Duties.-The machinery was great, but the burden was gigantic. By 1917 (when the Ministry came into being) 262,000 pensions in all had been granted. The number was doubled in the following 12 months. The increase continued rapidly; at one time as many as 35, 000 new awards were made in a week. The pressure was greatest in the first six months of 1919, when demobilization was at its height. It was estimated at the beginning of 1921 that the crest of the curve had been reached; cessation or reduction of temporary pensions had begun to balance new awards, and medical treatment to be commensurate with the demand.

The subjoined figures have been taken as exemplifying the business of State pensioning at its maximum. (The figures are approximate and are taken from the estimates for 1920-I.) Cost of administration 1920-I, including medi cal services, and local war pensions committees .

up as follows :-

Disabled men




Dependents .

Children .



Disabled men .




Dependents .


Children. .. .

... 16,900

Officers .

Officers' widows

Officers' children

Officers' other dependents

Nurses .

Nurses' dependents







Officers. .

Officers' widows .

Officers' children .

Officers' other dependents

Nurses. .

Nurses' dependents







Cost of local war pensions committees (admin istration). .. ... £ I, 150,000 Money disbursed through local war pensions committees 1920-I (recoverable advances, treatment allowances, etc.) £ 20,000,000 Estimated total cost of pensions including medical services and administration ex £123,000,000 penses From these sums were treated or maintained, partially or wholly, both the World War and pre-war disability pensioners (the awards of these last by the Royal Warrant of 1917 had been levelled up to the corresponding war scale). The total number of awards had increased from 262,000 in 1917 to 1,849,000 at Dec. 31 1920, made The pensions, temporary and permanent, actually in payment on Dec. 31 1920 were In addition the following first awards of disability retired pay or pension had been made: In payment on Dec. 31 1920 (approx.): Including wives' allowances, and children's allowances the total number of beneficiaries was nearly 3,500,000.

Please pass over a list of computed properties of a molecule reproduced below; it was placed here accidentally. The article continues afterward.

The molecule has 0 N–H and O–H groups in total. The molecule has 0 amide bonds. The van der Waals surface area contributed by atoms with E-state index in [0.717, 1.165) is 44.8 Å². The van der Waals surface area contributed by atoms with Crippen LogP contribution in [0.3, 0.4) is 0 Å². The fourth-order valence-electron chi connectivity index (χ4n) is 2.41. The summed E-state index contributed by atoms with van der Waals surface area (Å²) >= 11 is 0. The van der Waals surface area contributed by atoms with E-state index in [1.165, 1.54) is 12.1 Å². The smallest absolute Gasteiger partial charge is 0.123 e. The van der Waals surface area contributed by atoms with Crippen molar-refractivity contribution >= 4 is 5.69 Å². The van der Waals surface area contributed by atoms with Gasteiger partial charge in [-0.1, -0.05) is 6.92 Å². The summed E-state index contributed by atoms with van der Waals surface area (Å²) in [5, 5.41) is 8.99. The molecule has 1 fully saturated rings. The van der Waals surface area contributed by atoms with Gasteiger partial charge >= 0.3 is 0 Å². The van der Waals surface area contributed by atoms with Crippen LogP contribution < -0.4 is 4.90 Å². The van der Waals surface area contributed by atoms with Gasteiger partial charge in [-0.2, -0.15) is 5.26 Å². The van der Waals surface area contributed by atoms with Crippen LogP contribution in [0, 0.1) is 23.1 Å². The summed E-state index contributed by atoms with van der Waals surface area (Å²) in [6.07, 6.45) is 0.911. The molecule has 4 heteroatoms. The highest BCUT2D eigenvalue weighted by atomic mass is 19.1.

Medical treatment was being carried on in 84 hospitals and convalescent centres and 150 clinics. The Ministry controlled 14,000 beds in its own institutions and 10,000 in civil institutions (cf. the whole voluntary hospital system of the country, which has not more than 40-50,000 beds). There were under treatment at any given time 158,000 cases. The cost of this, including allowances to men under treatment, in excess of pension, amounted to £16,000,000 per annum. The doctors directly employed were 464, the hospital staff numbered 7,600; in addition, for assessment purposes, there were 45 0 medical boards, each of three members, examining over a considerable period from 21,000 to 25,000 men every week.

Special Features.-In addition to the mere mass of the task, many most baffling problems demanded solution. The Ministry, in addition to pensions work and medical treatment, had for example to undertake the supply and repair of artificial limbs and surgical appliances (a special division of the Ministry was organized to deal with this). There were in Dec. 1920 23,932 officers and men pensioned on account of amputations of the leg, and some 64,000 cases of wounds of the upper extremity involving amputation of arm or part of the hand. There were 8,000 cases of epilepsy, 114,000 cases of "heart disease" and 69,000 cases of nervous disease (under which are included both "shell shock" and "neurasthenia").

There was no medical staff in existence to cope with such numbers. In the case of the "nervous diseases" a special training school for psycho-therapy and other forms of treatment was established in London, where a four months' course was given. The problem of "heart disease" demanded specialist attention; a system of special cardiological boards and clinics for examination and diagnosis was started in London, and extended throughout the country.

For the concurrent treatment and training of the broken men six large centres had been opened by Jan. 1921, and it was intended to open two more, giving accommodation in all to between 3,000 and 4,000. The effects of concurrent treatment and training upon the health and prospects of the patients were extremely beneficial. Difficulties were experienced in their absorption in industry, and efforts were made to overcome this by the institution of a national Roll of Honour by which firms pledged themselves to employ a certain proportion of disabled men, while special treatment for the permanently unfit was being considered. (W. E. EL.)

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Bibliography Information
Chisholm, Hugh, General Editor. Entry for 'Pensions Ministry'. 1911 Encyclopedia Britanica. 1910.